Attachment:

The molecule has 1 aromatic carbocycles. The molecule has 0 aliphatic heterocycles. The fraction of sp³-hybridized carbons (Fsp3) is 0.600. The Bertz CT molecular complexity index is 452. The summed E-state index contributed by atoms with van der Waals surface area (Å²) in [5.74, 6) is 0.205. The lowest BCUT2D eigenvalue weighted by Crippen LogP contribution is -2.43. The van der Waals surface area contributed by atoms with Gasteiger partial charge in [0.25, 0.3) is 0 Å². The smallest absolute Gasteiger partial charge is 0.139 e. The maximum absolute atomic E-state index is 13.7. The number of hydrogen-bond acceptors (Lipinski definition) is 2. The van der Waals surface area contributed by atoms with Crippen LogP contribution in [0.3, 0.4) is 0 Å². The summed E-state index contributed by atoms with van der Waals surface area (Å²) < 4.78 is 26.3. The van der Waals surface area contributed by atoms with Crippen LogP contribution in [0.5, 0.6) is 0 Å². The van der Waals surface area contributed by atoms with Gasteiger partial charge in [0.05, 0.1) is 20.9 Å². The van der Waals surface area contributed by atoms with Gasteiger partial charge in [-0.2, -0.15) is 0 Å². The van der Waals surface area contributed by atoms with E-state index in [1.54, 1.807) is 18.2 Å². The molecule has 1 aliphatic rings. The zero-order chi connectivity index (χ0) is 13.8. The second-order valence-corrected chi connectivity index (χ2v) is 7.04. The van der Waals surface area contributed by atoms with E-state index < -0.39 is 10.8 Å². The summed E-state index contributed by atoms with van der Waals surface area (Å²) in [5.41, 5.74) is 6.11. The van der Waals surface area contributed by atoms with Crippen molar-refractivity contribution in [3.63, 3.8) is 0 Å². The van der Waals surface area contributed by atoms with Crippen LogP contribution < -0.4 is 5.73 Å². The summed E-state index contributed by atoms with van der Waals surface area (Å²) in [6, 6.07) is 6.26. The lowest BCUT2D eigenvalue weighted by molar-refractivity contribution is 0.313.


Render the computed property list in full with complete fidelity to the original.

The molecule has 1 aromatic carbocycles. The molecule has 0 aliphatic heterocycles. The fraction of sp³-hybridized carbons (Fsp3) is 0.600. The Bertz CT molecular complexity index is 452. The summed E-state index contributed by atoms with van der Waals surface area (Å²) in [5.74, 6) is 0.205. The lowest BCUT2D eigenvalue weighted by Crippen LogP contribution is -2.43. The van der Waals surface area contributed by atoms with Gasteiger partial charge in [0.25, 0.3) is 0 Å². The smallest absolute Gasteiger partial charge is 0.139 e. The maximum absolute atomic E-state index is 13.7. The number of hydrogen-bond acceptors (Lipinski definition) is 2. The van der Waals surface area contributed by atoms with Crippen LogP contribution in [0.3, 0.4) is 0 Å². The summed E-state index contributed by atoms with van der Waals surface area (Å²) < 4.78 is 26.3. The van der Waals surface area contributed by atoms with Crippen LogP contribution in [0.5, 0.6) is 0 Å². The van der Waals surface area contributed by atoms with Gasteiger partial charge in [0.05, 0.1) is 20.9 Å². The van der Waals surface area contributed by atoms with Gasteiger partial charge in [-0.2, -0.15) is 0 Å². The van der Waals surface area contributed by atoms with E-state index in [1.54, 1.807) is 18.2 Å². The molecule has 1 aliphatic rings. The zero-order chi connectivity index (χ0) is 13.8. The second-order valence-corrected chi connectivity index (χ2v) is 7.04. The van der Waals surface area contributed by atoms with E-state index < -0.39 is 10.8 Å². The summed E-state index contributed by atoms with van der Waals surface area (Å²) in [5.41, 5.74) is 6.11. The van der Waals surface area contributed by atoms with Crippen molar-refractivity contribution in [3.63, 3.8) is 0 Å². The van der Waals surface area contributed by atoms with Crippen LogP contribution < -0.4 is 5.73 Å². The summed E-state index contributed by atoms with van der Waals surface area (Å²) in [6, 6.07) is 6.26. The lowest BCUT2D eigenvalue weighted by molar-refractivity contribution is 0.313.